Immunotherapy Who should be referred: Who should be referred: Pts who experience anaphylaxis Pts who experience anaphylaxis Controversial: Adults with exclusively dermal allergic reactions (urticaria and angioedema) Controversial: Adults with exclusively dermal allergic reactions (urticaria and angioedema) Who doesn’t need to be referred: Who doesn’t need to be referred: Local reactions, including large Local reactions, including large Children under 16 with exclusively dermal reactions (urticaria and angioedema) Children under 16 with exclusively dermal reactions (urticaria and angioedema)
Principles of Avoidance Cover food and garbage Cover food and garbage Appropriate clothing – avoid bright, white and floral prints. Use dark and drab-colored clothing Appropriate clothing – avoid bright, white and floral prints. Use dark and drab-colored clothing Scented cosmetics, hair spray attract insects Scented cosmetics, hair spray attract insects Insecticides available Insecticides available Carry Epi-pen Carry Epi-pen
Of proven benefit in anaphylaxis secondary to hymenoptera venom. Recurrence anaphylaxis risk after systemic reaction to sting is reported at 50-70% Includes urticaria in adults, however recurrence risk with isolated urticaria in children is very low IgE mediated response Recurrence anaphylaxis risk after large local reaction is reported at <5%. Delayed hypersensitivity reaction (non IgE mediated)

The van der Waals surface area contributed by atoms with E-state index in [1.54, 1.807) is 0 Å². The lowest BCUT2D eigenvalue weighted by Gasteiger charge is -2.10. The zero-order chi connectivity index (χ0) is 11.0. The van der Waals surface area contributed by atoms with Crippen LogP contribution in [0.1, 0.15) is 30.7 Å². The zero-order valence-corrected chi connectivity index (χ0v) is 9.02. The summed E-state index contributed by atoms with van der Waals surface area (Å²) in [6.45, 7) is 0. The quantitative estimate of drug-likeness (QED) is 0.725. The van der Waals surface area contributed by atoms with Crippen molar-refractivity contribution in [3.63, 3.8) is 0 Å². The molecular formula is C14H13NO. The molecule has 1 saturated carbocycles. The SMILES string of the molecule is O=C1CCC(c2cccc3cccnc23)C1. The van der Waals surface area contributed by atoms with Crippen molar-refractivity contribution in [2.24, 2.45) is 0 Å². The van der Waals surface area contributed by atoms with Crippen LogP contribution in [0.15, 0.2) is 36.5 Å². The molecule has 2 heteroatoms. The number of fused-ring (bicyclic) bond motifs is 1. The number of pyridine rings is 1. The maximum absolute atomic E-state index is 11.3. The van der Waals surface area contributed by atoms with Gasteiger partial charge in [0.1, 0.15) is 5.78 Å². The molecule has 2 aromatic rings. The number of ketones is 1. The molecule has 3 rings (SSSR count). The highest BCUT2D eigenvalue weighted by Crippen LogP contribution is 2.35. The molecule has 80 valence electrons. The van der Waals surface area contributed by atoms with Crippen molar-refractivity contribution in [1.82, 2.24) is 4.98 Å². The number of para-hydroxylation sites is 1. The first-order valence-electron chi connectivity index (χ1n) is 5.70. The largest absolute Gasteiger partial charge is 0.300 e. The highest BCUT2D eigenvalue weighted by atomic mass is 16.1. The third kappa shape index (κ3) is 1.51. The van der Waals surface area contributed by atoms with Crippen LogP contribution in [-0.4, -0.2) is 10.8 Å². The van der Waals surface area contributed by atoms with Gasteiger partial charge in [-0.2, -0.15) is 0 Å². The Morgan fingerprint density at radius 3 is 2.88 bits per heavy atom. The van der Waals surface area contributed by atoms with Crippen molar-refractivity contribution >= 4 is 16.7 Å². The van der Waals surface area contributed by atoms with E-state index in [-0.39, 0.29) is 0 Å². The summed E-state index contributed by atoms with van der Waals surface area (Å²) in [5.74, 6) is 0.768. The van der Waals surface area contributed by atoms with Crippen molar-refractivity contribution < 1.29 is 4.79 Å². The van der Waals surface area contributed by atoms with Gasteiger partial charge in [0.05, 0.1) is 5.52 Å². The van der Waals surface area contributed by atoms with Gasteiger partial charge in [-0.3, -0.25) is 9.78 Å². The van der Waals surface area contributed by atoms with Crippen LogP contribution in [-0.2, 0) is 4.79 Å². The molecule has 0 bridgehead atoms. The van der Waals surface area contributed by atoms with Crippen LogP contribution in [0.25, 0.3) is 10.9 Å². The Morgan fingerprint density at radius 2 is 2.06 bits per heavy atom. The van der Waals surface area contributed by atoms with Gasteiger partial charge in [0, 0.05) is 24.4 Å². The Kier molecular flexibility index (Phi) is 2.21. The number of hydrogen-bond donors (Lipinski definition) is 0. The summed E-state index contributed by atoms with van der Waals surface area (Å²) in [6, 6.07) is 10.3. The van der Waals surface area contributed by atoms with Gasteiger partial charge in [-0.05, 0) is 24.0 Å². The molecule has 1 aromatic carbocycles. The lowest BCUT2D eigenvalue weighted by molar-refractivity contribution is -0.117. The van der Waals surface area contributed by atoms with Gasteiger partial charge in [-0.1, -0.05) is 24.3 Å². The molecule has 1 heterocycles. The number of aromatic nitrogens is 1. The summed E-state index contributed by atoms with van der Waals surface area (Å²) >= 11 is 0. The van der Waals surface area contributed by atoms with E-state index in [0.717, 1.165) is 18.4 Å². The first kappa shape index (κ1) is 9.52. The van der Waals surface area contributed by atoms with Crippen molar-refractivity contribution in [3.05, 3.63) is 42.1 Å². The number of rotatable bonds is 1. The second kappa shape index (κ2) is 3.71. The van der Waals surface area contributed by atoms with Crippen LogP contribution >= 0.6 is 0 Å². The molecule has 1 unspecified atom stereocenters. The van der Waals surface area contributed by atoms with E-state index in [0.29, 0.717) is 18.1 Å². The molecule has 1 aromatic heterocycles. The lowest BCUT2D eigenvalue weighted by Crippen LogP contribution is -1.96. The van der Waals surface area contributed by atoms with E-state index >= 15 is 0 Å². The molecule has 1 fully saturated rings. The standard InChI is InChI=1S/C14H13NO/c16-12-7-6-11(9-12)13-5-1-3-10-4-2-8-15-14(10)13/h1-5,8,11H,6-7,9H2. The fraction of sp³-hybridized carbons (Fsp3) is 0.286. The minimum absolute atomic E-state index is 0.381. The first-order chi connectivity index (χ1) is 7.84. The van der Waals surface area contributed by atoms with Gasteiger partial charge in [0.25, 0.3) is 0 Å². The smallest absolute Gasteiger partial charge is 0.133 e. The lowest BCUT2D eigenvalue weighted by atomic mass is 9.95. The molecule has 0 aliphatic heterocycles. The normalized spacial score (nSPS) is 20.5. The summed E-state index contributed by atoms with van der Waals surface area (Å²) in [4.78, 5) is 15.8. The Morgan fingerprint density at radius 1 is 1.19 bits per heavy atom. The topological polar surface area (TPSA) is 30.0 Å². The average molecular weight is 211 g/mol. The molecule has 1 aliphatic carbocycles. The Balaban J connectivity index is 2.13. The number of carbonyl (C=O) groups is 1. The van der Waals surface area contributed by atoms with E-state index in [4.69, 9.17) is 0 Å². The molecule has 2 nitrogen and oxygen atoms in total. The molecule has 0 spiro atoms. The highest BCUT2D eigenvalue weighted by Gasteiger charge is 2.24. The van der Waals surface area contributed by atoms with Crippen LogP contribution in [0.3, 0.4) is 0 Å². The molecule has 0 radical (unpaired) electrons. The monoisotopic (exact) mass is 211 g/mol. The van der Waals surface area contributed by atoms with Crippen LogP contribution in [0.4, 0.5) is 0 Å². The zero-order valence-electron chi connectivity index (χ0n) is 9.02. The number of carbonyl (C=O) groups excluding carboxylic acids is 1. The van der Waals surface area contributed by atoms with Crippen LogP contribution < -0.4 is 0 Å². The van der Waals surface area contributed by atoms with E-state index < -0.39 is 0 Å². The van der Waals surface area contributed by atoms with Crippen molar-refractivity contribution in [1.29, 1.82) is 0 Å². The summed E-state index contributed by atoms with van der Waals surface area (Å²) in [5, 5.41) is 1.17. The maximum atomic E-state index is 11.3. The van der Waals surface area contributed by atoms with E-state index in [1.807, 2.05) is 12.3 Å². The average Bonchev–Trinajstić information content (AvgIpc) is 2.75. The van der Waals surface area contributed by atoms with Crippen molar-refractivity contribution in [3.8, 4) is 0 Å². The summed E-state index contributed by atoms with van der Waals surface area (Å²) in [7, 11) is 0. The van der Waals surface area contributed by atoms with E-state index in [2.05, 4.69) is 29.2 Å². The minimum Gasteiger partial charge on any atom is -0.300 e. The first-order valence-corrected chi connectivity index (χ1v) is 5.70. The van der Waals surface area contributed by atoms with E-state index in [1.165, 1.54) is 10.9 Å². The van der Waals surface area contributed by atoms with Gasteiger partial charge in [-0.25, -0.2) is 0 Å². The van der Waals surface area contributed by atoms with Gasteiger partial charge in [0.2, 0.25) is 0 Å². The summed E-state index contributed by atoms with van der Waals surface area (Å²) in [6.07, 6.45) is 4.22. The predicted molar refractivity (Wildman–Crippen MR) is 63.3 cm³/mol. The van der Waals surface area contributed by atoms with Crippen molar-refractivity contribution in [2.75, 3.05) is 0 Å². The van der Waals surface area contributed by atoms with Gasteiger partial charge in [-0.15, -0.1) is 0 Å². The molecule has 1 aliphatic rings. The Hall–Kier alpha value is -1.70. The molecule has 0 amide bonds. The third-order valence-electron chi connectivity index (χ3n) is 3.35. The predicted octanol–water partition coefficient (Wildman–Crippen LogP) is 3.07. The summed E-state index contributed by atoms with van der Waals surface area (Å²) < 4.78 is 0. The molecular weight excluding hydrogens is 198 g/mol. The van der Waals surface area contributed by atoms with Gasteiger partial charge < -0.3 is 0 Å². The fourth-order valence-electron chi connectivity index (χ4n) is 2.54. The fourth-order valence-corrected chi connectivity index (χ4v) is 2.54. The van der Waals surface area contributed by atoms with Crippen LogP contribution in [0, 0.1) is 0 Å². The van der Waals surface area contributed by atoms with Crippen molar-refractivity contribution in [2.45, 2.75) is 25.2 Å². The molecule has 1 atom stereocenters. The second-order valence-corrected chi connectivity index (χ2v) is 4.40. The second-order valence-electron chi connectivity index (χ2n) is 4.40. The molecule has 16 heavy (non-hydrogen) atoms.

IMMUNOTHERAPY Hymenoptera Sting 80 – 99% of patients afforded complete protection after course of immunotherapy. Covered by Alberta Blue Cross or other Insurance Plans Otherwise serum costs about $125.00 per year Numerous protocols exist Weekly for 3 weeks then monthly for three years
IMMUNOTHERAPY Hymenoptera Sting Risks and Contraindications: Patients on Beta Blockers Poorly controlled asthma Don’t initiate during pregnancy Maintenance injections are safe Quoted mortality from Immunotherapy 1 in 2,000,000 injections Patients were high risk Hymenoptera injections appear safer than other allergens